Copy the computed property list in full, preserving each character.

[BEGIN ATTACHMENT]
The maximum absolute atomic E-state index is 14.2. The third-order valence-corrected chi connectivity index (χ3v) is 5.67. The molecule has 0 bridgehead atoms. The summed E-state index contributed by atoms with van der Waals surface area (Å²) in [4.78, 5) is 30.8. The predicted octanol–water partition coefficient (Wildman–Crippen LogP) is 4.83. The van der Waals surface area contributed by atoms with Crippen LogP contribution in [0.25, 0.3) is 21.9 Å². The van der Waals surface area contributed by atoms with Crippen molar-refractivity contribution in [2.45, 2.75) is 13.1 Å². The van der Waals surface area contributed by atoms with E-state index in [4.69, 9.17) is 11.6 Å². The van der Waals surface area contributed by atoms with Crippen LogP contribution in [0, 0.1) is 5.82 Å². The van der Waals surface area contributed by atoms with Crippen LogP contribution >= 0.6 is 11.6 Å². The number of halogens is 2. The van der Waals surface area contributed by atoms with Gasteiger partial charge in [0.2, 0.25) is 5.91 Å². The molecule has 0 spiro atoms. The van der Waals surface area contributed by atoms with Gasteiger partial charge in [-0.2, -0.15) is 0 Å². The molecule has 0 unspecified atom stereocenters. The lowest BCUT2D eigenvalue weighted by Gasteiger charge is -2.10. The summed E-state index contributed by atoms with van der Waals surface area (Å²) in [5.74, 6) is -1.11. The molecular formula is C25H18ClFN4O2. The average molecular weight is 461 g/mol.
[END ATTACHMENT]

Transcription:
The maximum absolute atomic E-state index is 14.2. The third-order valence-corrected chi connectivity index (χ3v) is 5.67. The molecule has 0 bridgehead atoms. The summed E-state index contributed by atoms with van der Waals surface area (Å²) in [4.78, 5) is 30.8. The predicted octanol–water partition coefficient (Wildman–Crippen LogP) is 4.83. The van der Waals surface area contributed by atoms with Crippen LogP contribution in [0.25, 0.3) is 21.9 Å². The van der Waals surface area contributed by atoms with Crippen molar-refractivity contribution in [2.45, 2.75) is 13.1 Å². The van der Waals surface area contributed by atoms with E-state index in [4.69, 9.17) is 11.6 Å². The van der Waals surface area contributed by atoms with Crippen LogP contribution in [0, 0.1) is 5.82 Å². The van der Waals surface area contributed by atoms with Crippen LogP contribution >= 0.6 is 11.6 Å². The number of halogens is 2. The van der Waals surface area contributed by atoms with Gasteiger partial charge in [0.2, 0.25) is 5.91 Å². The molecule has 0 spiro atoms. The van der Waals surface area contributed by atoms with Gasteiger partial charge in [-0.2, -0.15) is 0 Å². The molecule has 0 unspecified atom stereocenters. The lowest BCUT2D eigenvalue weighted by Gasteiger charge is -2.10. The summed E-state index contributed by atoms with van der Waals surface area (Å²) in [5.74, 6) is -1.11. The molecular formula is C25H18ClFN4O2. The average molecular weight is 461 g/mol.